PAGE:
I’m certain that a significant part of the answer to those questions will be found in the complicated multinational networks of financing that sustained the group and nurtured its hateful vision. There is absolutely no way that Boko Haram would have grown as dangerous as it did without access to funding and resources, mobilized from far and wide.
It is clear that without dealing a lethal blow to those powerful criminal networks that funnel money to terrorist groups, we cannot reasonably hope to completely obliterate the threat of terrorism and other organized criminal activity in our sub-region.
Boko Haram is just one example of how much evil can be done by a subversive group that has figured out how to raise money in the shadows. There are many others like it, with similar or different goals, all of them united by the need to raise financing to achieve their aims. We know that the lines between terrorist groups, corrupt politicians, traffickers (whether of drugs, guns or people); fraudsters; smugglers; kidnappers; illegal oil bunkerers, etc, have always been blurry; that these groups have always found complementary need for one another’s tactics and strategies. Indeed, if there’s one thing that the world’s deadliest terrorist groups, from Al Qaeda to ISIS to Al-Shabaab, have in common, it is the ease and expertise with which they diversify their criminal activity while retaining their overarching goal of inflicting maximum devastation.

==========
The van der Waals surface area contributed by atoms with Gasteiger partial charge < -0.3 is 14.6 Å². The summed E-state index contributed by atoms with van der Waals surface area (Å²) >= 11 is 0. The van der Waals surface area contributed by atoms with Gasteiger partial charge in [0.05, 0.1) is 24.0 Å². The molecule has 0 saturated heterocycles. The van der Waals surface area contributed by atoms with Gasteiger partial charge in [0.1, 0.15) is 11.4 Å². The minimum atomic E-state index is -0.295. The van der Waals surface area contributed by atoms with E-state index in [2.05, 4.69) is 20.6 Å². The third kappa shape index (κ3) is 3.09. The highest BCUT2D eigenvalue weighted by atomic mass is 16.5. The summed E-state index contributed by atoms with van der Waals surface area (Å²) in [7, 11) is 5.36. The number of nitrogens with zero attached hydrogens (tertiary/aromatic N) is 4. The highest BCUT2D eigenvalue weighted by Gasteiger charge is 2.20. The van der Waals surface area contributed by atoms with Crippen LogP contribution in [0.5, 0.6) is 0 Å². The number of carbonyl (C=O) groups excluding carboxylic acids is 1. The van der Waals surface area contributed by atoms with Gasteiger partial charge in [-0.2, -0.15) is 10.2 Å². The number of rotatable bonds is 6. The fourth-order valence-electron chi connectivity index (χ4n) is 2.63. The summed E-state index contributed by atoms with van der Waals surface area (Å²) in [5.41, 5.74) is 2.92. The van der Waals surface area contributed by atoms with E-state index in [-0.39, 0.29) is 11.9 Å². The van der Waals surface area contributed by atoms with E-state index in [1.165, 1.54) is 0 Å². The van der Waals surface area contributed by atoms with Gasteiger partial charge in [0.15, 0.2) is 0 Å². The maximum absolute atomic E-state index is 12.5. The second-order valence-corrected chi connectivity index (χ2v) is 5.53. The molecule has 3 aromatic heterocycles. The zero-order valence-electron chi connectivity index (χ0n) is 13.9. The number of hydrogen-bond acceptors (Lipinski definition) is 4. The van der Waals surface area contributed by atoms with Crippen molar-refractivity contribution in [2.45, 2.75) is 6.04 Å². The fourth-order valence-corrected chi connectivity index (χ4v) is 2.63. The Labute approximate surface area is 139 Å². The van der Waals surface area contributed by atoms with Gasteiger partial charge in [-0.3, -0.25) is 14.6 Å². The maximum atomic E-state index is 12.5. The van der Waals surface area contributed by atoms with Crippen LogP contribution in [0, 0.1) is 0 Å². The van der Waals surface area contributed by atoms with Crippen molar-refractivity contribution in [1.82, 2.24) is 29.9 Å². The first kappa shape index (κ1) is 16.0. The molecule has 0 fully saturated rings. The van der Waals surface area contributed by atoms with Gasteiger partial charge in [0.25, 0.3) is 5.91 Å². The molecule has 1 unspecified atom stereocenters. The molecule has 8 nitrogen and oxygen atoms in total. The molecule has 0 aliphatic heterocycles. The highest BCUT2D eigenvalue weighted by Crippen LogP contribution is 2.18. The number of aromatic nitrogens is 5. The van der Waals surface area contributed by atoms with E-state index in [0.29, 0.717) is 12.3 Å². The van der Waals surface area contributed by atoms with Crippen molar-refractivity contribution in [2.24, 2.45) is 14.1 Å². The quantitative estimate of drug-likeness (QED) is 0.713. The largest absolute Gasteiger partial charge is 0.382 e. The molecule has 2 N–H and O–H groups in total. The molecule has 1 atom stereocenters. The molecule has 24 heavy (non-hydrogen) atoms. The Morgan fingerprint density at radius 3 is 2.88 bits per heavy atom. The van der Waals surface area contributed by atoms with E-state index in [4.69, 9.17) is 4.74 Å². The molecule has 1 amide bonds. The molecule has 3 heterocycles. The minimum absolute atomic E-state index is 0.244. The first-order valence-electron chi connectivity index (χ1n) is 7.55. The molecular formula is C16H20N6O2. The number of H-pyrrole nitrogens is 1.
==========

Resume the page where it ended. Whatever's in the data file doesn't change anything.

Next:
Today, in the age of the Internet, that blurring has intensified. Cyberspace has made it easier than ever for criminal syndicates to not only draw inspiration and learning from one another, but to also devise increasingly complex means of fundraising and of bypassing conventional financial system checkpoints and safeguards. The advent of Bitcoin and other cryptocurrencies provides the unprecedented levels of discreetness preferred by criminal networks. The result is that financial crime is able to always stay a few steps ahead of governments and the law.